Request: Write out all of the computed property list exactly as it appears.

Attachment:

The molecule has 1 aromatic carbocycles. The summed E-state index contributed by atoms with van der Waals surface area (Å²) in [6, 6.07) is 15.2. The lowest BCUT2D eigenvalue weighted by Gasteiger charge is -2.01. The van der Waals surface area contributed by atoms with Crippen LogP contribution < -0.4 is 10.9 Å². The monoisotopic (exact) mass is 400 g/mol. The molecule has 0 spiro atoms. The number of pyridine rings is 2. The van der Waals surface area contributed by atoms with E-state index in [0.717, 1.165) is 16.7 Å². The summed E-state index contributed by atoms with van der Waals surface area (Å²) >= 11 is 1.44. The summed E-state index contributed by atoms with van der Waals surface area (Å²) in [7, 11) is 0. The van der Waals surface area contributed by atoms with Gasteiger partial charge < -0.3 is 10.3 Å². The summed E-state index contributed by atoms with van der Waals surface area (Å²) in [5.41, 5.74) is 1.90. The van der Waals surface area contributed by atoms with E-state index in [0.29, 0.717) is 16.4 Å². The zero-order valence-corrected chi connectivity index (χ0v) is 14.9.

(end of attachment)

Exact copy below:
The molecule has 1 aromatic carbocycles. The summed E-state index contributed by atoms with van der Waals surface area (Å²) in [6, 6.07) is 15.2. The lowest BCUT2D eigenvalue weighted by Gasteiger charge is -2.01. The van der Waals surface area contributed by atoms with Crippen LogP contribution < -0.4 is 10.9 Å². The monoisotopic (exact) mass is 400 g/mol. The molecule has 0 spiro atoms. The number of pyridine rings is 2. The van der Waals surface area contributed by atoms with E-state index in [0.717, 1.165) is 16.7 Å². The summed E-state index contributed by atoms with van der Waals surface area (Å²) >= 11 is 1.44. The summed E-state index contributed by atoms with van der Waals surface area (Å²) in [7, 11) is 0. The van der Waals surface area contributed by atoms with Gasteiger partial charge < -0.3 is 10.3 Å². The summed E-state index contributed by atoms with van der Waals surface area (Å²) in [5.41, 5.74) is 1.90. The van der Waals surface area contributed by atoms with E-state index in [0.29, 0.717) is 16.4 Å². The zero-order valence-corrected chi connectivity index (χ0v) is 14.9.